We were also fortunate to have joined the faculty at a time when the potential for personal and professional growth was high. Pierrette and I came because of our interest and skills in medical physiology and medical eye care which were in demand at that time. Not only were the faculty and facilities in a renewal phase, but the College was staking out a critically important leadership position within national optometry concerning the expansion of optometry’s scope of practice. This vision of the future of optometry as a leader in medical eye care, would ultimately project PCO’s forward looking educational programs into nearly every state of the union. As faculty we all felt strongly that we were part of something much bigger than our individual careers.

What are some of your favorite memories from your time here?

My favorite memories were those involving the students and clinical faculty colleagues with whom I had the privilege to work. Every day was a unique journey of discovery with the students always causing me to learn more and more about topics I thought I already knew. The immense pleasure we all felt in seeing our future colleagues grow as clinicians was a universal benefit that I know all of us enjoyed. There was also great camaraderie within the faculty and the College community at large. The many social events were tremendous opportunities to solidify these critical relationships that made us a College. We also enjoyed making many lasting new friends around the world, through our involvement with the international program.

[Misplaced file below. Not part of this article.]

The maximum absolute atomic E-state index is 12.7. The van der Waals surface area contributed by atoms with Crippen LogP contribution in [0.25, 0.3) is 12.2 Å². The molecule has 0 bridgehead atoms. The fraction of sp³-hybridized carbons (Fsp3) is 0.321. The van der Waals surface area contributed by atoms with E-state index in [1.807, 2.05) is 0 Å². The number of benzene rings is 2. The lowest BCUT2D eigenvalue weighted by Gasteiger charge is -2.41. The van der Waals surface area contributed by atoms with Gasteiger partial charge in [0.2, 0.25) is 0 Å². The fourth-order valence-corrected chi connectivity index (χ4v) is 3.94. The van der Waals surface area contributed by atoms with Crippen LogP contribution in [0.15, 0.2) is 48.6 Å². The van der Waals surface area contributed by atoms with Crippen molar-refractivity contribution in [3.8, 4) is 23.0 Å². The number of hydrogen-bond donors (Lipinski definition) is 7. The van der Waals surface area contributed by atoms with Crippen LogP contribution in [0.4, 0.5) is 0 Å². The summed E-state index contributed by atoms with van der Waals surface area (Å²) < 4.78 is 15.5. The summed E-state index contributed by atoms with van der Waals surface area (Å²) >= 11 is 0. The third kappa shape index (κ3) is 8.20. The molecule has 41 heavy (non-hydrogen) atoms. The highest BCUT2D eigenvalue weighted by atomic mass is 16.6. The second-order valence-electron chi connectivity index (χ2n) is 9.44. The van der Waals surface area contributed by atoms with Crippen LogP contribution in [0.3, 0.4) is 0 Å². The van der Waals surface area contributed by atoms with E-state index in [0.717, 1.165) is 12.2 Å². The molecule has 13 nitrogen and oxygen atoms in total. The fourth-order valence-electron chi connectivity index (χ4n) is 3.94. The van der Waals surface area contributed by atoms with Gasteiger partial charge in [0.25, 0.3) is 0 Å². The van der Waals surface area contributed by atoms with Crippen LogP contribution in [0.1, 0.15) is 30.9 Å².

What was your most impactful experience during your time here?

a-felix-barker-and-dr-trego-pic1Together with our colleagues, Pierrette and I were privileged to be involved in a number of growth and development activities that have had substantial impact upon the profession. Of course there was The Eye Institute and the groundbreaking clinical curriculum which put our students and graduates at the “head of the pack” in terms of preparation for medical eye care. We provided by far the greatest energy and reach to spreading this imperative throughout the United States and the current momentum toward expanded surgical scope of practice had its inception in this effort and the establishment of PCO’s Light and Laser Institute. PCO/Salus continues to be a leader in research. On the international front, PCO has been a consistent leader, with European Optometry modeling its future practice after ours.

What do you hope for the next 100 years of Salus or where will Salus/PCO be in the next 100 years?

In 100 years, optometry will not be recognizable because our scope will have evolved dramatically, but PCO and Salus University will still be leading the educational, research and public service delivery to be a primary vehicle of that achievement.

What have you been up to since leaving Salus/PCO?

a-felix-barker-and-wife-pic2Pierrette and I have retired from Salus in stages over the past 10 years. As emeritus faculty we have stayed as involved as we could, given that we have moved to South Carolina to our new home. We are both pretty active in professional affairs within optometry and I am still working for the Department of Veterans Affairs, assigned to the DoD Vision Center of Excellence.

What advice would you give for a junior faculty member or current student?

To our future colleagues I would say that the future is not easy to predict, except that the need is and will continue to be great for eye care services. Look to the future with excitement and embrace change as the profession advances.